Tragedy struck an Indiana family that lost nine members when a tourist duck boat capsized in a Missouri lake on Thursday, leaving only two surviving members. 

One of those two survivors, Tia Coleman, has spoken out about the incident in which17 people were killed when the boat capsized in Table Rock Lake amid a severe thunderstorm. The victims ranged in age from one to 76 years old, the local Sheriff’s office announced. Seven other people were injured.

Coleman lost her husband, three children, and parents-in-law among others. Her 13-year-old nephew was the only other person from the family to survive.

“I couldn’t hear screams, it felt like I was out there on my own,” Coleman told KOLR from her hospital bed. “And I was yelling, screaming and finally, I said, ‘Lord, just let me die, let me die, I can’t keep drowning, I just can’t keep drowning.’ And then I just let go.”

A rescue boat threw her a life jacket and she was pulled aboard.

An early investigation has found that the boast set out despite winds approaching hurricane force, according to a National Transportation Safety Board official.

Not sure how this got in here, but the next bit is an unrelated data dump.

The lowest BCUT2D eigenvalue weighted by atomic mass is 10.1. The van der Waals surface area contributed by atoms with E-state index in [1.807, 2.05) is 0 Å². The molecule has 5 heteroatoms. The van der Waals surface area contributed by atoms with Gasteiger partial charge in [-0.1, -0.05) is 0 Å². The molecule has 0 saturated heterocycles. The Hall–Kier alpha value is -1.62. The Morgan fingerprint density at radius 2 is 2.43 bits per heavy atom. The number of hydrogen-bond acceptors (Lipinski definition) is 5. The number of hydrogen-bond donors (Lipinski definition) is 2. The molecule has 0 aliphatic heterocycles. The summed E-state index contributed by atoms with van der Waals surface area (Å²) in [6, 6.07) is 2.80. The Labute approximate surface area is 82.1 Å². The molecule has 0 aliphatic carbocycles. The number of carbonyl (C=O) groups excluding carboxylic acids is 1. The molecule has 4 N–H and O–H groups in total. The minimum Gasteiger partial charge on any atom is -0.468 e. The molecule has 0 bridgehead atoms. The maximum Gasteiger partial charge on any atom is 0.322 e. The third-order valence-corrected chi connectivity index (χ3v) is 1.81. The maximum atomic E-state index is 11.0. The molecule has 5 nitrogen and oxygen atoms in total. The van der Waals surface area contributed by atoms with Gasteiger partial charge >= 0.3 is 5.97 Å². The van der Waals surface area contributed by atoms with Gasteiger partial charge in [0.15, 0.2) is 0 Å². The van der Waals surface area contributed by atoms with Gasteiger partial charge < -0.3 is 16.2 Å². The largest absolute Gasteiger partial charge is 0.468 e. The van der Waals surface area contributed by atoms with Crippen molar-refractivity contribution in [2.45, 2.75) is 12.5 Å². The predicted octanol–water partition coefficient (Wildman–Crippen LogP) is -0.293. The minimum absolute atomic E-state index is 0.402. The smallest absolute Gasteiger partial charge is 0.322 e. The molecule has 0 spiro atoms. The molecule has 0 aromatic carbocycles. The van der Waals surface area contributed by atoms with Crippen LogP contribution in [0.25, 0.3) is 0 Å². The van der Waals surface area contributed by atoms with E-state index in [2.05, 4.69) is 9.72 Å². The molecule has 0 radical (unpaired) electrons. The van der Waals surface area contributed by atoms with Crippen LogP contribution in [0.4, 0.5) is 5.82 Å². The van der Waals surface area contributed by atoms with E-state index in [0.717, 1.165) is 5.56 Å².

Coleman also says that the captain on the duck boat, who survived, told the passengers that they did not have to wear life jackets. There appeared to be enough life jackets for everyone on board.

“My husband would want me to say this — he would want the world to know that on this boat we were on, the captain had told us ‘don’t worry about grabbing the life jackets — you won’t need them’ so nobody grabbed them as we listened to the captain as he told us to stay seated,” Coleman said.

During the press conference that she gave Saturday, Coleman says that her family would have survived if they had their life jackets

“The biggest thing that stood out to me is I felt like if I was able to get a life jacket I could have saved my babies because they could have at least floated up to the top and somebody would have grabbed them,” she explained.

A private inspector said Saturday that he warned Ripley Entertainment, the company operating the duck boats, about design flaws putting the watercraft at greater risk of sinking, less than a year before the accident.

So far, over $300,000 has been raised for the family through a GoFundMe fundraiser.

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